Preparing to have a baby requires quite the list of to-dos, but for many moms, figuring out how to make placenta pills makes the top of the list. According to the BBC, there is a theory that the nutrients passed from mother to fetus are still present in the placenta and eating it can give moms what they need to overcome breastfeeding issues, postpartum depression, and new baby fatigue.
But if the thought of chowing down on an organ that you just birthed out of your body doesn't sound great, there is another option for moms that want to reap the proposed benefits of ingesting their placenta — placenta pills.
If you're planning on encapsulating your placenta, you'll need a professional to step in. Unlike using your placenta in smoothies and recipes, What to Expect noted that a professional placenta preparer will be needed to dehydrate your placenta, grind it up, and encapsulate it into pill form.
According to the American Pregnancy Association, placenta encapsulation isn't new — it's a centuries-old practice. And despite the fact that there isn't a lot of research or evidence backing the claims that there are benefits to ingesting your placenta, there doesn't seem to be anything harmful about it either.
But after you reach out to a professional to encapsulate your placenta, you'll need to let your doctors, midwives, and doulas know of your intentions. If you're delivering in a hospital or birthing center, you'll also need to check on their policy. It's not very common for a hospital to save your placenta, so you'll need to do some work ahead of time to make sure you get yours in order to have it encapsulated. The American Pregnancy Association also warns that there are no laws governing the practice of encapsulating your placenta, so proceed with caution when looking for a professional to do it for you.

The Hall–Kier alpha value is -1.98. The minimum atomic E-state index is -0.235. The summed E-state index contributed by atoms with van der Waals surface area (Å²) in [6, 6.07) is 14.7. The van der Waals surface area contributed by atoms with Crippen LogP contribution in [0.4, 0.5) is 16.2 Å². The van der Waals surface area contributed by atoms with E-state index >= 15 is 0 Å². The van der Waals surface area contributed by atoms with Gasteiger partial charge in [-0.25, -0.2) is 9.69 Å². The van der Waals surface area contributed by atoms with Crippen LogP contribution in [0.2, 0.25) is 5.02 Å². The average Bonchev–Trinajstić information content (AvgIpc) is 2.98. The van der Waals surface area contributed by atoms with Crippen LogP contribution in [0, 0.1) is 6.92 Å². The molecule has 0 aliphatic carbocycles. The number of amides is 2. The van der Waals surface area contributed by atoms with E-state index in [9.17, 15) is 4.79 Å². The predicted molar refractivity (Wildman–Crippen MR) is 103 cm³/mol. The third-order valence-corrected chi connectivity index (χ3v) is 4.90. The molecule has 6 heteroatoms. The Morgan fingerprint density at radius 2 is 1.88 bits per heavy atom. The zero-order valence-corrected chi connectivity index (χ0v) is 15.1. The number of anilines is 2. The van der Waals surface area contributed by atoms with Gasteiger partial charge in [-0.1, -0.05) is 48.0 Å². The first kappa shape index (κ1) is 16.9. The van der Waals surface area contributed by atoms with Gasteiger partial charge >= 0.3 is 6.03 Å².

However, if you're the DIY type, you can try encapsulating your own placenta. There are tons of different "recipes" out there, but the blog Homestead Mama claimed that encapsulating your own placenta is actually pretty easy. It requires cleaning your placenta, boiling it, chopping it into pieces, drying it out in an oven or dehydrator, and then grinding it up to pour into capsules. This is the same method a professional will use, you just won't have to store your own placenta next to your ice cream and corn dogs in the freezer if you hire someone to do it for you.
Whether you choose to have it encapsulated professionally or take on the project yourself, just make sure to keep the pills separate from your family medicine cabinet. (Not so sure how your loved ones will react to knowing they ate your placenta instead of Tylenol for a headache.)